“And where are the survivors?” Graham asked on Fox News last week. “Fourteen months later, the people who survived the attack in Benghazi have not been made available to the U.S. Congress for oversight purposes. So I’m going to block every appointment in the United States Senate until the survivors are made available to Congress.”

Among the questions about the assault that remain: Was the attack planned, and if so how long beforehand? How many of the roughly 70 attackers, if any, were motivated by a video mocking the Prophet Muhammad that had led to protests in Cairo earlier that day? How many had sought to attack the compounds because of the confirmation a day earlier that a U.S. drone strike had killed Libyan al Qaida leader Abu Yahya al Libi? How many terrorist and insurgent groups were involved?

Yet to be answered, as well, is what Stevens’ role was in the security posture in Benghazi, particularly in light of attacks on other nations’ compounds and diplomats in the months beforehand. Even Stevens’ reason for visiting Benghazi remains unclear, as are the activities there of the CIA, which had a larger presence than the State Department in Benghazi. Some have wondered whether the special mission was a front for CIA operations.

Within hours of the assault on the diplomatic compound and the CIA annex, there were conflicting accounts of what had happened when attackers stormed the gates around 9:40 p.m. The New York Times first reported that the assault had come after a protest, a version the Obama administration repeated in the weeks after the attack.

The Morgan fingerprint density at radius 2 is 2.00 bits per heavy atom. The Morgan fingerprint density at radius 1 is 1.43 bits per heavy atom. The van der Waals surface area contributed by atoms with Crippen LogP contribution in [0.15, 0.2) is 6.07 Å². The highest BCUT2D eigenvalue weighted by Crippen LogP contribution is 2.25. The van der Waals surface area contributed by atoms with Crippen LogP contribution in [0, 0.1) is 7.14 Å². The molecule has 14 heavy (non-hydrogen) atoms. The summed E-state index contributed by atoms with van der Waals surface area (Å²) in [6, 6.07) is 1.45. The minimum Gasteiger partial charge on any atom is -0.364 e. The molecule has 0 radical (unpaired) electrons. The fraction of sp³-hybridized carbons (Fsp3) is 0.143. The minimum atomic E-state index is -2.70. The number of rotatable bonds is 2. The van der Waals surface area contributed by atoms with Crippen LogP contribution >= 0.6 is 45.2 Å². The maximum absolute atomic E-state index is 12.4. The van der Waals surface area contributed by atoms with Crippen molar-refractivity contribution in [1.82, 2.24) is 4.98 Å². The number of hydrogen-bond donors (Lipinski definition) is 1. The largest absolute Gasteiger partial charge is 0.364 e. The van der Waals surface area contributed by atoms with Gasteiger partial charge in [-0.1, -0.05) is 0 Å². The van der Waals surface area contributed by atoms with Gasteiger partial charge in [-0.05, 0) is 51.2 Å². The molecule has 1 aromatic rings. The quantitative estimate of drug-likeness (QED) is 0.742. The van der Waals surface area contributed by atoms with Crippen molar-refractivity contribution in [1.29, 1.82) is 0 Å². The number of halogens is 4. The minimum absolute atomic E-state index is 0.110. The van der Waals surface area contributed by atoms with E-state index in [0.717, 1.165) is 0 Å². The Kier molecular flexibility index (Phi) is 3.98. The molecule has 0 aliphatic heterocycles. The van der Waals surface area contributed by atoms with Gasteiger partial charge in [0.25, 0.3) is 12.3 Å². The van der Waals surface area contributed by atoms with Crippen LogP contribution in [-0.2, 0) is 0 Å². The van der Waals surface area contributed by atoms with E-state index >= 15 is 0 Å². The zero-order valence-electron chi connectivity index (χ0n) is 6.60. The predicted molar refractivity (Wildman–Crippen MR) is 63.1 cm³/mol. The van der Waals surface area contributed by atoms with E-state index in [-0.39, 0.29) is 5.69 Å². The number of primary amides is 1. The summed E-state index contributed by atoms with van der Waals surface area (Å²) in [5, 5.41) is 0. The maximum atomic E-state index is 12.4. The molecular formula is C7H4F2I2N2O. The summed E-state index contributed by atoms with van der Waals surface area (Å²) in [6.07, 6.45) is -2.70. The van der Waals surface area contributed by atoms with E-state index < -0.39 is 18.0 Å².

But other news stories, including by McClatchy, said there had been no protest, that the attackers had arrived unheralded and begun the assault.

In emails made public in May, it’s clear that the CIA introduced the idea of a protest before the assault as the administration was drawing up a set of talking points to be given to Congress. But there’s been no explanation of where the CIA version came from, and the email chain shows that none of the officials who were debating the talking points ever challenged it.

When the administration later backed away from the claim, Republicans charged that it had lied about the protest to avoid having to admit in the middle of a presidential re-election campaign that al Qaida remained a major threat.

The day after the attack, McClatchy spoke to a guard employed by Blue Mountain who said there’d been no protest beforehand but rather that a group of armed men had stormed the compound. Another Libyan guard employed by Blue Mountain told McClatchy last November that his supervisor, who’s thought to be Davies, wasn’t at the compound the night of the attack.

The “60 Minutes” piece also said that reporters for the program had visited the site a month ago and photographed remains of the assault, including a document that spelled out Stevens’ schedule for what was supposed to be a four-day trip. But a McClatchy reporter who visited the site in June found that the owner had cleared debris from the one of the four buildings, the one where Stevens was trapped and probably died. A guard at the site said the rest of the buildings would be cleared out within days.

For friends of the popular ambassador, for whom Libyans in Benghazi had great affection, the “60 Minutes” report marked another exploitation of his death, this time by a contractor trying to sell a book to be released about the attack and a respected news organization trying to promote a story.

Email: nyoussef@mcclatchydc.com; Twitter: @nancyayoussef